The prevailing attitude in Kuwait toward the city as ever expendable is something we discussed at length as a group while working towards the final version of the 2014 Pavilion of Kuwait. It was an especially strong topic amongst our publication team: Aisha Al Sager, Hassan Hayat, Sara Saragoça Soares, and Dana Aljouder. There is a tendency in Kuwait to demolish architecture rather than to preserve it. The mud architecture of old Kuwait was flattened to make way for a supposed modernity, and now we’re witnessing the demolition of our modern heritage and the overnight appearance of poorly constructed skyscrapers and flyovers that are destroying the social fabric of neighborhoods. It’s a completely capitalistic way of doing things: fast, disposable and at the convenience of the individual before all else. And in my estimation it is reckless, hasty, and immature. A developed country is compassionate towards its disenfranchised and vulnerable constituents as the objective is to uplift by facilitating opportunity. A city does this by making itself accessible, by offering various modes of public transport so that people can get to places without having to own a car. Shared transport is not only for those who can’t afford their own vehicle. It’s a social and environmental duty. People who could easy afford a car in cities like Paris, London, or New York are not interested. Owning a car in any of these cities is perceived as vulgar and uncouth. It’s actually an anti-status symbol. Anyway, there is no need to compare Kuwait with cities like Paris, London, and New York to understand. We can look to Iran and India. People in Tehran share cabs without any fuss. The city also has a metro. In Kuwait there is a preconception that a metro system wouldn’t work because of tensions between gender, class, ethnicity, etc., tensions that are a consequence of segregation in the first place. In Tehran, a conservative Islamic city, women can choose whether they feel comfortable in a mixed passenger car or women’s only passenger car. It’s very lax!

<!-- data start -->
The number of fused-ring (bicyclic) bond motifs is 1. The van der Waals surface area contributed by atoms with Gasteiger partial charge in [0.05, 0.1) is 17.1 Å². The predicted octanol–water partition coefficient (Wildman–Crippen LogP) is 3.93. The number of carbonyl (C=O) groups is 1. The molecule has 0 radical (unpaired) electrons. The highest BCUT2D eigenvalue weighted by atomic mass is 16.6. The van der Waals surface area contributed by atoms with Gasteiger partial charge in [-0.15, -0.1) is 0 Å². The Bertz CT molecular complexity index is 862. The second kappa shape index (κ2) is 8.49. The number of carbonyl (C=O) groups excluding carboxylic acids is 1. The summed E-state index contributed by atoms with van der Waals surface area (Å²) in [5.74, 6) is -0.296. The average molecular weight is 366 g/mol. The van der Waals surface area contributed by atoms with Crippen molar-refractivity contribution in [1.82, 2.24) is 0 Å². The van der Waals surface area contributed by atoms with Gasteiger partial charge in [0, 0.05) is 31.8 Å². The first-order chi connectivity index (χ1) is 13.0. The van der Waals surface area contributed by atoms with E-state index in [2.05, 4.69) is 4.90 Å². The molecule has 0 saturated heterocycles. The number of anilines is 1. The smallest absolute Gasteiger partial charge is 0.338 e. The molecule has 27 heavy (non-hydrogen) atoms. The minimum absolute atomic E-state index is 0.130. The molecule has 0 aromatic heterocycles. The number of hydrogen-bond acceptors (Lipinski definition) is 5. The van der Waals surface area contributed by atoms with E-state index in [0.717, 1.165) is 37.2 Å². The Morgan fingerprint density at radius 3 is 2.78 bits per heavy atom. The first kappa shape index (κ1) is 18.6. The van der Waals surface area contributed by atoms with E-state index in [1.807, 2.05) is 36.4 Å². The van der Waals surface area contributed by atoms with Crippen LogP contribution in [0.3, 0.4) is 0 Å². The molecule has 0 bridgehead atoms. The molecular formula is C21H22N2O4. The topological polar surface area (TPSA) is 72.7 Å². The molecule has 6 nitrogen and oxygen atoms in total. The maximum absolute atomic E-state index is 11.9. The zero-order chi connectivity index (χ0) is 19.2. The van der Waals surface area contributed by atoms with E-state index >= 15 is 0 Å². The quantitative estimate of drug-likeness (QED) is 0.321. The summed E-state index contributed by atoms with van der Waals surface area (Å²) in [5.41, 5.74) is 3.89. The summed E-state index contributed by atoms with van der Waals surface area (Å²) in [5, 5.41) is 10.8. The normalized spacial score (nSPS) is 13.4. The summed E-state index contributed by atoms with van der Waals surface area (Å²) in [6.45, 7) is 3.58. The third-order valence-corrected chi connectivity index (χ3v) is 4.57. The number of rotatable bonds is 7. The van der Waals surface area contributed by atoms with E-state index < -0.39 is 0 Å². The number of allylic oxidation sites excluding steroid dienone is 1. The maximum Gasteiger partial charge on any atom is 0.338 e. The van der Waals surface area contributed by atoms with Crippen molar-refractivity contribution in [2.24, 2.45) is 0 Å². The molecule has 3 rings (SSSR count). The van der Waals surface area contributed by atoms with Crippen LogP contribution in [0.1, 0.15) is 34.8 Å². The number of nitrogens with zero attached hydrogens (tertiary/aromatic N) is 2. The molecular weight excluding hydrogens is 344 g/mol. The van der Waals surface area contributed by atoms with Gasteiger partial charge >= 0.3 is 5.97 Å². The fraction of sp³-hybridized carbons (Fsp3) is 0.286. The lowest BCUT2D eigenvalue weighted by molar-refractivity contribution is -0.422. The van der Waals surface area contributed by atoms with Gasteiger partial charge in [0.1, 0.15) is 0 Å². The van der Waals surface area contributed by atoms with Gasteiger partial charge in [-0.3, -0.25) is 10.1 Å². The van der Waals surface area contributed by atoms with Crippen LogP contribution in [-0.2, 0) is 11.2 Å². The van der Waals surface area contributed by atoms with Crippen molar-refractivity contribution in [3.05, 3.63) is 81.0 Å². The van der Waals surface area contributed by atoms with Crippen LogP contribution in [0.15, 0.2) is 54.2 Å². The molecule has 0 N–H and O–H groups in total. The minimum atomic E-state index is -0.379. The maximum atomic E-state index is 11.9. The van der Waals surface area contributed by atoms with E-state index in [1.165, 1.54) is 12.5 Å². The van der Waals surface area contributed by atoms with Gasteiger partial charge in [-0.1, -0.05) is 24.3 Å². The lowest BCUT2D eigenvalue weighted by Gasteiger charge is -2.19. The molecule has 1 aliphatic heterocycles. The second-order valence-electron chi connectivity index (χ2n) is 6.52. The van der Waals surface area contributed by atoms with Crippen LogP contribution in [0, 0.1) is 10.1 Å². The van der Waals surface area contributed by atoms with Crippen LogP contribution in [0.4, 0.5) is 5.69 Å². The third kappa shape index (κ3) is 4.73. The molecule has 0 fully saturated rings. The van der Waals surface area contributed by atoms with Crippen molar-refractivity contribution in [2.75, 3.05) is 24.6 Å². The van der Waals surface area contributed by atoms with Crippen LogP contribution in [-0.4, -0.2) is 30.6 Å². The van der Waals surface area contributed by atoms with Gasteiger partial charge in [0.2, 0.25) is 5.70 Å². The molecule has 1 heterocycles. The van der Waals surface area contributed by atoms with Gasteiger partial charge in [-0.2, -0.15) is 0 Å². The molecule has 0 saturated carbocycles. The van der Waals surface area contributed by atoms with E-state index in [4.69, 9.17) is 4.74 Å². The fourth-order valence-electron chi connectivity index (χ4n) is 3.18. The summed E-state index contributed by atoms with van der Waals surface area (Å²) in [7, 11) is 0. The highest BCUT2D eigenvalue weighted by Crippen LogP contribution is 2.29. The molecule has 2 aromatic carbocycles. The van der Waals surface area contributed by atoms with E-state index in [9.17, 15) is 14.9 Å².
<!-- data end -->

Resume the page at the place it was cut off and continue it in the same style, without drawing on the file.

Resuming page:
But going back to the built environment, every time I drive past Khazal Palace –such an important and irreplaceable historical monument– I am maddened at the sight of it crumbling. The sheer negligence! This is a Grade I building on the Kuwait Heritage Building Registrar, equivalent to both Seif Palaces. To patch it up through a routine Ministry of Public works contract with unskilled labor and inexperienced architectural and engineering supervision would be disastrous. It would be an enormous loss to Kuwait’s heritage and history.
Though from a different era, the Michel Écochard version of the Kuwait National Museum (which Khazal Palace was the predecessor of) is on the same path. Could the museum have been preserved in the way that honours the original vision for the space and the period in which it was built?
By hastily altering and demolishing our buildings we’re not just destroying the old city, but old ways of living. I am in favour of a slower, more historically sensitive and egalitarian urban development. Capitalist if need be, but with socialist values.
In a more regional perspective - we find the The Louvre opened in Abu Dhabi this year, alongside other established mega museums that have already opened. What does this mean for our national museums – and what does it mean for local cultural production?